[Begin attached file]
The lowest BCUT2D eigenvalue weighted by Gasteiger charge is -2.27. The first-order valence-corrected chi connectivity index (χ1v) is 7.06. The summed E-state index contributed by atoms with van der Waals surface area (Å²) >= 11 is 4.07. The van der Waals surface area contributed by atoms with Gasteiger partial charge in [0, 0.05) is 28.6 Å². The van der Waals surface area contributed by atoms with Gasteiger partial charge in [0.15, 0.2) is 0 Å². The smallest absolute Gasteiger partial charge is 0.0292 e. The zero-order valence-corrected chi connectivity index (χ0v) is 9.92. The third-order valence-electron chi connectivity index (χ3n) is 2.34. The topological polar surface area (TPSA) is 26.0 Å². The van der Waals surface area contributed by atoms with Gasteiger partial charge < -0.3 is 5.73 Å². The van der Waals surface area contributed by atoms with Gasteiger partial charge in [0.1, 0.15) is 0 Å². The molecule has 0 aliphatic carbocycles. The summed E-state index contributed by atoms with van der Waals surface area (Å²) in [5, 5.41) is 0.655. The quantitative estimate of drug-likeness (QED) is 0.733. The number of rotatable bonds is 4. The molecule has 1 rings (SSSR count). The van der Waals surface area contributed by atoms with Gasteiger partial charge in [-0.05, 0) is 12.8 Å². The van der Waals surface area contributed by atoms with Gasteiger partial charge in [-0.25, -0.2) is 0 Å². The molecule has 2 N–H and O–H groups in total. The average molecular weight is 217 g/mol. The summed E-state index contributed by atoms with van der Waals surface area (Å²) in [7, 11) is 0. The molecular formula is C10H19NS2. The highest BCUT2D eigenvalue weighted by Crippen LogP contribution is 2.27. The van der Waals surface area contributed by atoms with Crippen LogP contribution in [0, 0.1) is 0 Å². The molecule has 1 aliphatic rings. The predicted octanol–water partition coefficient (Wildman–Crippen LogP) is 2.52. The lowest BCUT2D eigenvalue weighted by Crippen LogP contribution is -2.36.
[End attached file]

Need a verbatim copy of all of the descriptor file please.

The lowest BCUT2D eigenvalue weighted by Gasteiger charge is -2.27. The first-order valence-corrected chi connectivity index (χ1v) is 7.06. The summed E-state index contributed by atoms with van der Waals surface area (Å²) >= 11 is 4.07. The van der Waals surface area contributed by atoms with Gasteiger partial charge in [0, 0.05) is 28.6 Å². The van der Waals surface area contributed by atoms with Gasteiger partial charge in [0.15, 0.2) is 0 Å². The smallest absolute Gasteiger partial charge is 0.0292 e. The zero-order valence-corrected chi connectivity index (χ0v) is 9.92. The third-order valence-electron chi connectivity index (χ3n) is 2.34. The topological polar surface area (TPSA) is 26.0 Å². The van der Waals surface area contributed by atoms with Gasteiger partial charge < -0.3 is 5.73 Å². The van der Waals surface area contributed by atoms with Gasteiger partial charge in [0.1, 0.15) is 0 Å². The molecule has 0 aliphatic carbocycles. The summed E-state index contributed by atoms with van der Waals surface area (Å²) in [5, 5.41) is 0.655. The quantitative estimate of drug-likeness (QED) is 0.733. The number of rotatable bonds is 4. The molecule has 1 rings (SSSR count). The van der Waals surface area contributed by atoms with Gasteiger partial charge in [-0.05, 0) is 12.8 Å². The van der Waals surface area contributed by atoms with Gasteiger partial charge in [-0.25, -0.2) is 0 Å². The molecule has 2 N–H and O–H groups in total. The average molecular weight is 217 g/mol. The summed E-state index contributed by atoms with van der Waals surface area (Å²) in [7, 11) is 0. The molecular formula is C10H19NS2. The highest BCUT2D eigenvalue weighted by Crippen LogP contribution is 2.27. The van der Waals surface area contributed by atoms with Crippen LogP contribution in [0, 0.1) is 0 Å². The molecule has 1 aliphatic rings. The predicted octanol–water partition coefficient (Wildman–Crippen LogP) is 2.52. The lowest BCUT2D eigenvalue weighted by Crippen LogP contribution is -2.36.